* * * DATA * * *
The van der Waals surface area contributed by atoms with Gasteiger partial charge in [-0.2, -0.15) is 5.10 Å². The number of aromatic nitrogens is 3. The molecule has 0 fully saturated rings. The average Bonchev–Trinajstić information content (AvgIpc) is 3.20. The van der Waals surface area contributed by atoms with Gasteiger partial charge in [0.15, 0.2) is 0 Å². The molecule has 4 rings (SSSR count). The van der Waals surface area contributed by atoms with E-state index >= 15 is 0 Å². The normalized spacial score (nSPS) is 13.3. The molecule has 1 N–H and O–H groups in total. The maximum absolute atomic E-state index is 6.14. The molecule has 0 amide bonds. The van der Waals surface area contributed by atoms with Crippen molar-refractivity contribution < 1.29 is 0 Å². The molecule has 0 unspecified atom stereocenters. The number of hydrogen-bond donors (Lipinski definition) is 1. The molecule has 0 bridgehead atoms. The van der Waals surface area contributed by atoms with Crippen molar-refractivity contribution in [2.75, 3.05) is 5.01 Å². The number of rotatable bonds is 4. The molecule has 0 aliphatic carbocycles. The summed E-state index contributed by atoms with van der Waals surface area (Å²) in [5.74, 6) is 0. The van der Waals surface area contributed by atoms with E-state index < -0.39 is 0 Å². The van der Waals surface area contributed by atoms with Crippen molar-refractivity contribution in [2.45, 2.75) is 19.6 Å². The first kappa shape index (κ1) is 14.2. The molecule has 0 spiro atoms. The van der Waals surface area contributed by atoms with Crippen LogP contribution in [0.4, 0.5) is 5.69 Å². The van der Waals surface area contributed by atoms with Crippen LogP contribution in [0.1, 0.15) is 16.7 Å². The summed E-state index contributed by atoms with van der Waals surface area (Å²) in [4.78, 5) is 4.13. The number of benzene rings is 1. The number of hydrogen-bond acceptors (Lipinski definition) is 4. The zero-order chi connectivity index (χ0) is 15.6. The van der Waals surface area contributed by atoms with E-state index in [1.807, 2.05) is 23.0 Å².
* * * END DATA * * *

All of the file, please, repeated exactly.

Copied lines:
The van der Waals surface area contributed by atoms with Gasteiger partial charge in [-0.2, -0.15) is 5.10 Å². The number of aromatic nitrogens is 3. The molecule has 0 fully saturated rings. The average Bonchev–Trinajstić information content (AvgIpc) is 3.20. The van der Waals surface area contributed by atoms with Gasteiger partial charge in [0.15, 0.2) is 0 Å². The molecule has 4 rings (SSSR count). The van der Waals surface area contributed by atoms with E-state index >= 15 is 0 Å². The normalized spacial score (nSPS) is 13.3. The molecule has 1 N–H and O–H groups in total. The maximum absolute atomic E-state index is 6.14. The molecule has 0 amide bonds. The van der Waals surface area contributed by atoms with Crippen molar-refractivity contribution < 1.29 is 0 Å². The molecule has 0 unspecified atom stereocenters. The number of hydrogen-bond donors (Lipinski definition) is 1. The molecule has 0 bridgehead atoms. The van der Waals surface area contributed by atoms with Crippen molar-refractivity contribution in [2.75, 3.05) is 5.01 Å². The number of rotatable bonds is 4. The molecule has 0 aliphatic carbocycles. The summed E-state index contributed by atoms with van der Waals surface area (Å²) in [5.74, 6) is 0. The van der Waals surface area contributed by atoms with E-state index < -0.39 is 0 Å². The van der Waals surface area contributed by atoms with Crippen molar-refractivity contribution in [2.45, 2.75) is 19.6 Å². The first kappa shape index (κ1) is 14.2. The molecule has 0 spiro atoms. The van der Waals surface area contributed by atoms with Crippen LogP contribution in [0.4, 0.5) is 5.69 Å². The van der Waals surface area contributed by atoms with Crippen LogP contribution in [0.1, 0.15) is 16.7 Å². The summed E-state index contributed by atoms with van der Waals surface area (Å²) in [4.78, 5) is 4.13. The number of benzene rings is 1. The number of hydrogen-bond acceptors (Lipinski definition) is 4. The zero-order chi connectivity index (χ0) is 15.6. The van der Waals surface area contributed by atoms with E-state index in [1.807, 2.05) is 23.0 Å².